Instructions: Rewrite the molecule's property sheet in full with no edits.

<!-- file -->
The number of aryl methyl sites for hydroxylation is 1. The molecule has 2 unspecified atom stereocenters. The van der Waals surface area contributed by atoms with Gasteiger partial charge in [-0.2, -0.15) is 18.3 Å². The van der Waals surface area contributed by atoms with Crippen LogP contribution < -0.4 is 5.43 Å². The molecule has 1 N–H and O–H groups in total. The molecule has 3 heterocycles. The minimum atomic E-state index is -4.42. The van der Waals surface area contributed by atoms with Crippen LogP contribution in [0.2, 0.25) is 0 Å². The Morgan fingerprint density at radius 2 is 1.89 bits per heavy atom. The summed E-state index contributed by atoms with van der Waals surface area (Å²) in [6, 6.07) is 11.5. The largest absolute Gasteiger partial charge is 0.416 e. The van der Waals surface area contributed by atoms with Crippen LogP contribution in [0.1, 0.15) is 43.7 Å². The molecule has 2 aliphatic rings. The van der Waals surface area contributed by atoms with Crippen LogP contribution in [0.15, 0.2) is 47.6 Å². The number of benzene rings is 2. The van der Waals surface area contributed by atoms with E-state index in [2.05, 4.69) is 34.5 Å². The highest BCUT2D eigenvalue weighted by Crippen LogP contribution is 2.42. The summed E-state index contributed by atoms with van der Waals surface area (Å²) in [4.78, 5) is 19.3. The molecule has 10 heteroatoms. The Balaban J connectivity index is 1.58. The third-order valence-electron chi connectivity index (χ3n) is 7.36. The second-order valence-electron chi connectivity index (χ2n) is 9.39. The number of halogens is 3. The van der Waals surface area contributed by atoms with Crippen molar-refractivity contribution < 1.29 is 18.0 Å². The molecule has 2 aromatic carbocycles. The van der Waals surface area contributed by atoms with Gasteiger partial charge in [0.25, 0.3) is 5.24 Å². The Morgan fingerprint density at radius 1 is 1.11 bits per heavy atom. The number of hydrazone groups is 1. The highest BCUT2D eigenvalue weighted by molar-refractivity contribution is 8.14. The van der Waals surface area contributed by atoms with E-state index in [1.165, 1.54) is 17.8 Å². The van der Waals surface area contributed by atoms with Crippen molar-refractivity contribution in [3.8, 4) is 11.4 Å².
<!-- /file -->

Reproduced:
The number of aryl methyl sites for hydroxylation is 1. The molecule has 2 unspecified atom stereocenters. The van der Waals surface area contributed by atoms with Gasteiger partial charge in [-0.2, -0.15) is 18.3 Å². The van der Waals surface area contributed by atoms with Crippen LogP contribution < -0.4 is 5.43 Å². The molecule has 1 N–H and O–H groups in total. The molecule has 3 heterocycles. The minimum atomic E-state index is -4.42. The van der Waals surface area contributed by atoms with Crippen LogP contribution in [0.2, 0.25) is 0 Å². The Morgan fingerprint density at radius 2 is 1.89 bits per heavy atom. The summed E-state index contributed by atoms with van der Waals surface area (Å²) in [6, 6.07) is 11.5. The largest absolute Gasteiger partial charge is 0.416 e. The van der Waals surface area contributed by atoms with Crippen LogP contribution in [0.1, 0.15) is 43.7 Å². The molecule has 2 aliphatic rings. The van der Waals surface area contributed by atoms with Crippen LogP contribution in [0.15, 0.2) is 47.6 Å². The number of benzene rings is 2. The van der Waals surface area contributed by atoms with E-state index in [2.05, 4.69) is 34.5 Å². The highest BCUT2D eigenvalue weighted by Crippen LogP contribution is 2.42. The summed E-state index contributed by atoms with van der Waals surface area (Å²) in [4.78, 5) is 19.3. The molecule has 10 heteroatoms. The Balaban J connectivity index is 1.58. The third-order valence-electron chi connectivity index (χ3n) is 7.36. The second-order valence-electron chi connectivity index (χ2n) is 9.39. The number of halogens is 3. The van der Waals surface area contributed by atoms with Crippen molar-refractivity contribution < 1.29 is 18.0 Å². The molecule has 2 aromatic carbocycles. The van der Waals surface area contributed by atoms with Gasteiger partial charge in [0.25, 0.3) is 5.24 Å². The Morgan fingerprint density at radius 1 is 1.11 bits per heavy atom. The number of hydrazone groups is 1. The highest BCUT2D eigenvalue weighted by molar-refractivity contribution is 8.14. The van der Waals surface area contributed by atoms with E-state index in [1.165, 1.54) is 17.8 Å². The van der Waals surface area contributed by atoms with Crippen molar-refractivity contribution in [3.8, 4) is 11.4 Å².